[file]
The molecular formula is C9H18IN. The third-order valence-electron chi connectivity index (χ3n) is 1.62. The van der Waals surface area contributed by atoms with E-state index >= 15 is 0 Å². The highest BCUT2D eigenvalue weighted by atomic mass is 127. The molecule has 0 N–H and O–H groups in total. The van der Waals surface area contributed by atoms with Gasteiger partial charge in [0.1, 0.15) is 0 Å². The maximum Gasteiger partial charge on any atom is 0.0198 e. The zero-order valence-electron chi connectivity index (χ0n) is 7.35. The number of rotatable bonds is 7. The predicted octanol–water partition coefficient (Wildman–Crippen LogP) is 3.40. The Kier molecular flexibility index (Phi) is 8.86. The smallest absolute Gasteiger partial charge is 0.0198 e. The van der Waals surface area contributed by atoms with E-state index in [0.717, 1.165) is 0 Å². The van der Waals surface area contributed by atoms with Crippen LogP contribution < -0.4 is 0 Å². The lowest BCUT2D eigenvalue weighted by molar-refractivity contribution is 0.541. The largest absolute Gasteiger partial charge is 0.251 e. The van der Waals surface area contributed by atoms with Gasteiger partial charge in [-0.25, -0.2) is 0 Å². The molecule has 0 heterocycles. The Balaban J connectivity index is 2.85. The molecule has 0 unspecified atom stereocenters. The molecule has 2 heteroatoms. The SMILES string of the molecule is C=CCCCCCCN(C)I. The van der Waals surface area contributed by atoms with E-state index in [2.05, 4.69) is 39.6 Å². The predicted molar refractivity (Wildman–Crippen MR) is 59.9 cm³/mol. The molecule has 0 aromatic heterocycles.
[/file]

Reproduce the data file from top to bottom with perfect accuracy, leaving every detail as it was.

The molecular formula is C9H18IN. The third-order valence-electron chi connectivity index (χ3n) is 1.62. The van der Waals surface area contributed by atoms with E-state index >= 15 is 0 Å². The highest BCUT2D eigenvalue weighted by atomic mass is 127. The molecule has 0 N–H and O–H groups in total. The van der Waals surface area contributed by atoms with Gasteiger partial charge in [0.1, 0.15) is 0 Å². The maximum Gasteiger partial charge on any atom is 0.0198 e. The zero-order valence-electron chi connectivity index (χ0n) is 7.35. The number of rotatable bonds is 7. The predicted octanol–water partition coefficient (Wildman–Crippen LogP) is 3.40. The Kier molecular flexibility index (Phi) is 8.86. The smallest absolute Gasteiger partial charge is 0.0198 e. The van der Waals surface area contributed by atoms with E-state index in [0.717, 1.165) is 0 Å². The van der Waals surface area contributed by atoms with Crippen LogP contribution < -0.4 is 0 Å². The lowest BCUT2D eigenvalue weighted by molar-refractivity contribution is 0.541. The largest absolute Gasteiger partial charge is 0.251 e. The van der Waals surface area contributed by atoms with Gasteiger partial charge in [-0.25, -0.2) is 0 Å². The molecule has 0 heterocycles. The Balaban J connectivity index is 2.85. The molecule has 0 unspecified atom stereocenters. The molecule has 2 heteroatoms. The SMILES string of the molecule is C=CCCCCCCN(C)I. The van der Waals surface area contributed by atoms with E-state index in [2.05, 4.69) is 39.6 Å². The predicted molar refractivity (Wildman–Crippen MR) is 59.9 cm³/mol. The molecule has 0 aromatic heterocycles.